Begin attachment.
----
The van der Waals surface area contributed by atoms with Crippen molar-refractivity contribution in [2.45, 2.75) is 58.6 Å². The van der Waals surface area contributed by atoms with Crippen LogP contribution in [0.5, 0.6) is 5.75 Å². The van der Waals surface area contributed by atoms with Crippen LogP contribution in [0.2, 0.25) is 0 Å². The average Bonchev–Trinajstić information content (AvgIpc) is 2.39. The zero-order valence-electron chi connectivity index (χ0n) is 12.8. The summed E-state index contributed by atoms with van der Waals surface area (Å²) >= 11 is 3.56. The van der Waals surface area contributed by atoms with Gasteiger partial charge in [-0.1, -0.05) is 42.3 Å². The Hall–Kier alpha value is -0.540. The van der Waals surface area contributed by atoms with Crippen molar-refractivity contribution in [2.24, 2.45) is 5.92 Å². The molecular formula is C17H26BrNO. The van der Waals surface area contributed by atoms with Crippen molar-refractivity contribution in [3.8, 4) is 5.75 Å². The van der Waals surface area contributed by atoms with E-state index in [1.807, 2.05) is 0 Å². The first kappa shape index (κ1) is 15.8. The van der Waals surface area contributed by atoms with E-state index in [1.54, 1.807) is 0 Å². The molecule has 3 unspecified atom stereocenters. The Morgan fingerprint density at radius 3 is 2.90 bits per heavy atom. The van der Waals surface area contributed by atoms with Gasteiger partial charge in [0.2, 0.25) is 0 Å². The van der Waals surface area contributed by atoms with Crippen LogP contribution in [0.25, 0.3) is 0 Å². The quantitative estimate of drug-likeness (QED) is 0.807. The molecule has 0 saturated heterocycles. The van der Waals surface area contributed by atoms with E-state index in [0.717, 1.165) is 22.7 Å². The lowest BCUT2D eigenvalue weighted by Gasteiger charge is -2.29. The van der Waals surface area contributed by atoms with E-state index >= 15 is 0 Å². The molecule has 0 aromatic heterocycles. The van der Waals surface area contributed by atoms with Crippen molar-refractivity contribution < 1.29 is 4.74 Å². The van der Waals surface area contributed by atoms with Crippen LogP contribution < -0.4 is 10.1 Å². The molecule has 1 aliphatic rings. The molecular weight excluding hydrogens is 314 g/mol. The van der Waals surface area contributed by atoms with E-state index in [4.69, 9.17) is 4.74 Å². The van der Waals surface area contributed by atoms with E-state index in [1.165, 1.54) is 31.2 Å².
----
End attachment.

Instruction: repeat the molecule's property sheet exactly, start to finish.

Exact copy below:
The van der Waals surface area contributed by atoms with Crippen molar-refractivity contribution in [2.45, 2.75) is 58.6 Å². The van der Waals surface area contributed by atoms with Crippen LogP contribution in [0.5, 0.6) is 5.75 Å². The van der Waals surface area contributed by atoms with Crippen LogP contribution in [0.2, 0.25) is 0 Å². The average Bonchev–Trinajstić information content (AvgIpc) is 2.39. The zero-order valence-electron chi connectivity index (χ0n) is 12.8. The summed E-state index contributed by atoms with van der Waals surface area (Å²) >= 11 is 3.56. The van der Waals surface area contributed by atoms with Gasteiger partial charge in [-0.1, -0.05) is 42.3 Å². The Hall–Kier alpha value is -0.540. The van der Waals surface area contributed by atoms with Crippen molar-refractivity contribution in [2.24, 2.45) is 5.92 Å². The molecular formula is C17H26BrNO. The van der Waals surface area contributed by atoms with Crippen molar-refractivity contribution in [3.8, 4) is 5.75 Å². The van der Waals surface area contributed by atoms with E-state index in [1.807, 2.05) is 0 Å². The first kappa shape index (κ1) is 15.8. The van der Waals surface area contributed by atoms with E-state index in [1.54, 1.807) is 0 Å². The molecule has 3 unspecified atom stereocenters. The Morgan fingerprint density at radius 3 is 2.90 bits per heavy atom. The van der Waals surface area contributed by atoms with Gasteiger partial charge in [0.2, 0.25) is 0 Å². The van der Waals surface area contributed by atoms with Crippen LogP contribution in [0.25, 0.3) is 0 Å². The quantitative estimate of drug-likeness (QED) is 0.807. The molecule has 0 saturated heterocycles. The van der Waals surface area contributed by atoms with E-state index in [0.717, 1.165) is 22.7 Å². The lowest BCUT2D eigenvalue weighted by Gasteiger charge is -2.29. The van der Waals surface area contributed by atoms with E-state index >= 15 is 0 Å². The molecule has 0 aromatic heterocycles. The van der Waals surface area contributed by atoms with Crippen molar-refractivity contribution < 1.29 is 4.74 Å². The van der Waals surface area contributed by atoms with Crippen LogP contribution < -0.4 is 10.1 Å². The molecule has 1 aliphatic rings. The molecular weight excluding hydrogens is 314 g/mol. The van der Waals surface area contributed by atoms with E-state index in [4.69, 9.17) is 4.74 Å². The van der Waals surface area contributed by atoms with E-state index in [1.165, 1.54) is 31.2 Å².